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Racial Differences in Perceptions of Media Advertising Credibility

Racial Differences in Perceptions of Media Advertising Credibility By Richard M. Durand, Jesse E. Teel, Jr., and William 0. Bearden Racial Differences in Perceptions of Media Advertising Credibility example, two studies conducted by the Blacks consider television most Newspaper Advertising Bureau found credib le advertising medium newspaper advertisements more credible while whites consider as an information source than adver- magazines most credible. tisements in other rnedia.5 Becker, Mar- tino, and Towers also found that news- papers had the most credible advertise- w A substantial number of research stud- ments.6 ies . has examined racial differences in However, these results may be mis- media consumption. Three studies based leading as the studies cited did not ac- on national samples provide ample sup- count for the possibility that the cred- port for the general conclusion that blacks ibility people attribute to different media appear to be heavy users of broadcast may vary across information categories. media while whites consume more print Some support for this premise was re- media. Bogart found that whites had a ported by Lemert who found newspapers higher rate of newspaper readership than did blacks, but blacks listened to more to be the most believable source of local radio and watched more television.' news, yet http://www.deepdyve.com/assets/images/DeepDyve-Logo-lg.png Journalism Quarterly SAGE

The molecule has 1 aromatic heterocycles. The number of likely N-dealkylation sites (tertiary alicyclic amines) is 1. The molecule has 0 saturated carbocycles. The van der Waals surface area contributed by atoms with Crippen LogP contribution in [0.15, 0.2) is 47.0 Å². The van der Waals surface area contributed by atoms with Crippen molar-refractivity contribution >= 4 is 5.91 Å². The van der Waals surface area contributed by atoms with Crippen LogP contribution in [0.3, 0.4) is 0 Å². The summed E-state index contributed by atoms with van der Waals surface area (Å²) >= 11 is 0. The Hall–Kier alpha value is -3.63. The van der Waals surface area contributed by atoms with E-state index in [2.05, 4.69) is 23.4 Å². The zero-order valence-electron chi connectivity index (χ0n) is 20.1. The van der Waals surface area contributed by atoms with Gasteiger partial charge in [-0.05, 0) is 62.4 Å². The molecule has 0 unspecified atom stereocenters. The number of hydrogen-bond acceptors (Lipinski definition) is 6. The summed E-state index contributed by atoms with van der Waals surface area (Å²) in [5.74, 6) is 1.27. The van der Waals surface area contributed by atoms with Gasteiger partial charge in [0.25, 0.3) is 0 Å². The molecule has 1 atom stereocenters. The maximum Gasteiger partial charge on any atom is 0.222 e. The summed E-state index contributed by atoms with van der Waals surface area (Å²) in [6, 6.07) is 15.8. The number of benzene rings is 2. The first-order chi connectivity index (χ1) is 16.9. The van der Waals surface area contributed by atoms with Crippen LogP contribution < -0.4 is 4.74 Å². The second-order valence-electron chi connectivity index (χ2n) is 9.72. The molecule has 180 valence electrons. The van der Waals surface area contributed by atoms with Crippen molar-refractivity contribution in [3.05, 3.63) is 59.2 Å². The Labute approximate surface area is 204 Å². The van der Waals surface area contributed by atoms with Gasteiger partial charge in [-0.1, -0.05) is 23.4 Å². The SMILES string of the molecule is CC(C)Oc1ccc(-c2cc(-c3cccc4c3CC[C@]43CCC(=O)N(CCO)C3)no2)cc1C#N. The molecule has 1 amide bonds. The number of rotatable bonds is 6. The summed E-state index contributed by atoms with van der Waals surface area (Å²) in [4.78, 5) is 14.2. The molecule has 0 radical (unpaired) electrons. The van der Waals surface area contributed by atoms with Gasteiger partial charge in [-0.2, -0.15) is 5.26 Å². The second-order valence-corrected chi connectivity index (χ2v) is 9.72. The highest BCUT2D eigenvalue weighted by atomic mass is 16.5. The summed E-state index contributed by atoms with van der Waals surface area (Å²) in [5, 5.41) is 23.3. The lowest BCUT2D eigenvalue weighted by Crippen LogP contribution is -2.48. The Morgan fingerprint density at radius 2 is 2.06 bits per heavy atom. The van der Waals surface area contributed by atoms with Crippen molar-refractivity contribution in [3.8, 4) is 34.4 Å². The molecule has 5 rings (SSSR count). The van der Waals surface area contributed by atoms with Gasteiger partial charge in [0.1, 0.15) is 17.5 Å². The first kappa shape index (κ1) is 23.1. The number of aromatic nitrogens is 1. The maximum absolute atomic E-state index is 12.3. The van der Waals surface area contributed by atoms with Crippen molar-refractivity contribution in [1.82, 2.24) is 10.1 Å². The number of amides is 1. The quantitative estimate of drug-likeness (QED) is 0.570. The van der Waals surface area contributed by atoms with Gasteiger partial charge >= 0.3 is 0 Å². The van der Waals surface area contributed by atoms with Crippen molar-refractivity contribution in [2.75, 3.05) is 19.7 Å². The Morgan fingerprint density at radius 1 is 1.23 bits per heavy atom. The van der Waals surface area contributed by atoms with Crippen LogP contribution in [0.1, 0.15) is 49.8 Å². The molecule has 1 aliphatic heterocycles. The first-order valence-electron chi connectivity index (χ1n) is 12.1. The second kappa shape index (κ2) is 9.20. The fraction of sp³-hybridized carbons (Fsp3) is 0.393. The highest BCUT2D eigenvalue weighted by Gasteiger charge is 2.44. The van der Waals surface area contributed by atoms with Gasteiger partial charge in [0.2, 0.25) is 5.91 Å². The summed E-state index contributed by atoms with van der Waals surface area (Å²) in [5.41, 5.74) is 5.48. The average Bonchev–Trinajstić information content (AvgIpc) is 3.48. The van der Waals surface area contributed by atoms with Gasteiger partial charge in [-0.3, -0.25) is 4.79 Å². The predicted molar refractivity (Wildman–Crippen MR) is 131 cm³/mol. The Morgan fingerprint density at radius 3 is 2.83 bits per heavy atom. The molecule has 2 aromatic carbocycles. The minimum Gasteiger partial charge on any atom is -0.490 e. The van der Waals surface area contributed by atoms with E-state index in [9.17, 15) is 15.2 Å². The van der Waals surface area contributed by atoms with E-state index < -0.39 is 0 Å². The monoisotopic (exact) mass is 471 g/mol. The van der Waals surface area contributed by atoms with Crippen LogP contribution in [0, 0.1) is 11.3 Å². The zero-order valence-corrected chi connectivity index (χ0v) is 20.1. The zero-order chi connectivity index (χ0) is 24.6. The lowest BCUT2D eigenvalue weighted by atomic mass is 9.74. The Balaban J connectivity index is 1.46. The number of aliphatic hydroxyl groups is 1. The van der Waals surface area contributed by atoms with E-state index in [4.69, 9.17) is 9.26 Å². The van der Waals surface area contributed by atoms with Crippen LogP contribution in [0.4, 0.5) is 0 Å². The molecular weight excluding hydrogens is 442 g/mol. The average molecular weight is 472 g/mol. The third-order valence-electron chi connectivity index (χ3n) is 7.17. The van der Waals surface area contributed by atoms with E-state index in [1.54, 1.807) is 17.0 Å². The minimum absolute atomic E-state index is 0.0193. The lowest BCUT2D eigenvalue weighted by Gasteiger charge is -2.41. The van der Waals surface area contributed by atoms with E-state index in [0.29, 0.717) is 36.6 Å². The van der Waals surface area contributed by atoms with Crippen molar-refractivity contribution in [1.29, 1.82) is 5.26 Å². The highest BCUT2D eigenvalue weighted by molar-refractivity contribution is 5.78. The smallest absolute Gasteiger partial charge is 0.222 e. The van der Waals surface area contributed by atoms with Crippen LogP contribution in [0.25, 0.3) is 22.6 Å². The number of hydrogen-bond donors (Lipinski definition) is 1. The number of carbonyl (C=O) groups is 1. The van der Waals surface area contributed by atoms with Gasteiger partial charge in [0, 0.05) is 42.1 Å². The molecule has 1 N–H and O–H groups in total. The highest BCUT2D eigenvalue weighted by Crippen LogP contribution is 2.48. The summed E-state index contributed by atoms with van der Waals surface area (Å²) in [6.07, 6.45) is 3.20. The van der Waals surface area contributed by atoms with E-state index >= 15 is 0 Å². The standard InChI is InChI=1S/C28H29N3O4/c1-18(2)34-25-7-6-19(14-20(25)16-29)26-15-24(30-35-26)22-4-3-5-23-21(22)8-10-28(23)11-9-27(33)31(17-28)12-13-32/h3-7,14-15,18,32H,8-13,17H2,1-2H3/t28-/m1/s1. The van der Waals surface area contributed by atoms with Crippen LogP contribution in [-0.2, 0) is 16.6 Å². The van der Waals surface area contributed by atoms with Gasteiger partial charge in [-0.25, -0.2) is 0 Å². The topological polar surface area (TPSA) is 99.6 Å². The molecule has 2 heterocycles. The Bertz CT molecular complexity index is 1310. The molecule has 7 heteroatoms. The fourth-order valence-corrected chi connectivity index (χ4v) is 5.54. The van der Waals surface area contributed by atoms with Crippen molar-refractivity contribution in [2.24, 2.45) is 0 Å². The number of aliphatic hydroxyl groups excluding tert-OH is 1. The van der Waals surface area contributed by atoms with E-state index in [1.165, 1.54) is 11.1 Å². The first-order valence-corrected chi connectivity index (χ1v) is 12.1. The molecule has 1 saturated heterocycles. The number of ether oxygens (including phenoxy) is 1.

Racial Differences in Perceptions of Media Advertising Credibility

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Publisher
SAGE
Copyright
© 1979 Association for Education in Journalism & Mass Communication
ISSN
0022-5533
DOI
10.1177/107769907905600314
Publisher site
See Article on Publisher Site

Abstract

By Richard M. Durand, Jesse E. Teel, Jr., and William 0. Bearden Racial Differences in Perceptions of Media Advertising Credibility example, two studies conducted by the Blacks consider television most Newspaper Advertising Bureau found credib le advertising medium newspaper advertisements more credible while whites consider as an information source than adver- magazines most credible. tisements in other rnedia.5 Becker, Mar- tino, and Towers also found that news- papers had the most credible advertise- w A substantial number of research stud- ments.6 ies . has examined racial differences in However, these results may be mis- media consumption. Three studies based leading as the studies cited did not ac- on national samples provide ample sup- count for the possibility that the cred- port for the general conclusion that blacks ibility people attribute to different media appear to be heavy users of broadcast may vary across information categories. media while whites consume more print Some support for this premise was re- media. Bogart found that whites had a ported by Lemert who found newspapers higher rate of newspaper readership than did blacks, but blacks listened to more to be the most believable source of local radio and watched more television.' news, yet

Journal

Journalism QuarterlySAGE

Published: Sep 1, 1979

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